Promoting the Conservation of Native Birds in Taranaki and New Zealand and Providing information and resources on the New Zealand Falcon and Bats


Status Native Endemic Birds Unique New Zealand


Status of Birds in New Zealand. The status of a bird provides a quick reference as to the standing of the species within New Zealand. The six common classifications of status are:

  1. Native - species that occur naturally in New Zealand, for example the Tui, Bellbird and Blue Penguin and also includes those that have self-introduced for example the Welcome swallow and Spur-winged Plover.

  2. Endemic - those native species that are found naturally in New Zealand only and nowhere else, for example the Kiwi, Kakapo and NZ Falcon.

  3. Introduced - those species that have been introduced to New Zealand by humans, examples of these include the Blackbird, Starling and House Sparrow.

  4. Migrant - a species that moves either annually or seasonally between breeding and non-breeding locations, either within New Zealand, for example the Wrybill or to other countries, for example the Bar-tailed Godwit.

  5. Vagrant - those birds irregularly found in New Zealand, either far from their natural range or having been caught in an exceptional climatic event, an example is the Barn Owl.

  6. Straggler - those species that stray occasionally to New Zealand from breeding and migrating populations which occur elsewhere, for example the Little Egret.

Why are New Zealand's Birds so Unique?

Fantail (Piwakawaka)
Fantail (Piwakawaka)

Put very simply our native birds in New Zealand are so unique because they evolved over many years without predator mammals. Millions of years ago the New Zealand land mass broke away from what is today the continent of Australia, before mammals achieved the status they have today. The only three mammals known to have been here before human arrival where bats.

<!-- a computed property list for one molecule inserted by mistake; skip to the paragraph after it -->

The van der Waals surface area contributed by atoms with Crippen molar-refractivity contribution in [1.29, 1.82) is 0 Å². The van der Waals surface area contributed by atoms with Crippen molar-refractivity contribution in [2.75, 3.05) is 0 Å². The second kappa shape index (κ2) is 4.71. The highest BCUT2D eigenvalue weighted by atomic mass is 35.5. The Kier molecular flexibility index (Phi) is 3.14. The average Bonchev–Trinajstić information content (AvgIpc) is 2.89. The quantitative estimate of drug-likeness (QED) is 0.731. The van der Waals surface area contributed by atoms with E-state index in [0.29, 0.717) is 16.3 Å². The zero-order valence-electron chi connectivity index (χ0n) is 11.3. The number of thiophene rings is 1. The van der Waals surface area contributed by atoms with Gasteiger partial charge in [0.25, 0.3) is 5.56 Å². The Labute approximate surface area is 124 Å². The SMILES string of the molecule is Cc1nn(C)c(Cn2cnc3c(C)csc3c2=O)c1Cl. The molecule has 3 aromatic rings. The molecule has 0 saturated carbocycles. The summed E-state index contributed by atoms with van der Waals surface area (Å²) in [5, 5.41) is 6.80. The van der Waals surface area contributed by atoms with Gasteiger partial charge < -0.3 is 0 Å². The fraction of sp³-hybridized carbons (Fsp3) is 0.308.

Generally speaking our birds then evolved in an ecosystem where there were only other bird predators (Eagles, Falcons and Owls). They adopted defence mechanisms to prevent detection and also tended to be larger, longer living but slower breeders, than birds elsewhere in the world.

Another unique adaptation that some New Zealand birds achieved and others were moving towards was the total lack of the ability to fly, for example the Kiwi, Kakapo and Takahe. Many of these same birds also assumed niches in the eco-system that mammals did in other countries, for example mice, rabbits and foxes.

Why are New Zealand's Birds so Threatened?

Ever since humans first arrived in New Zealand many of our native species and particularly those that were/are endemic have become extinct, are threatened with extinction or are gravely endangered.

This has been as a result of human activity. For example many of our native birds' defence mechanisms when threatened, is to freeze, for example the Kakapo. This is all well and good when eyesight is being used to hunt by an Eagle or Falcon but no defence against a mammal that primarily uses smell to hunt!

In brief, humans can be held accountable for a number of factors that have directly and indirectly affected New Zealand's native bird life;

  1. Lost and altered habitat - cutting down forest, draining wetlands and damming rivers, though there is now evidence that some species are adapting to live in urban NZ (Tui, Silvereye, Kereru) whilst others have benefited (Australasian Harrier).

  2. Introduction of Exotic Species - not only those that were predators (cats, ferrets, stoats and possums) but also those that competed directly with native species for food and habitat, also including plant and tree species and weeds.

  3. Inability and Ineptness by Government and Organisations - many examples over time of the inability of government and responsible organisations to take action and also of gross ineptness when action was attempted.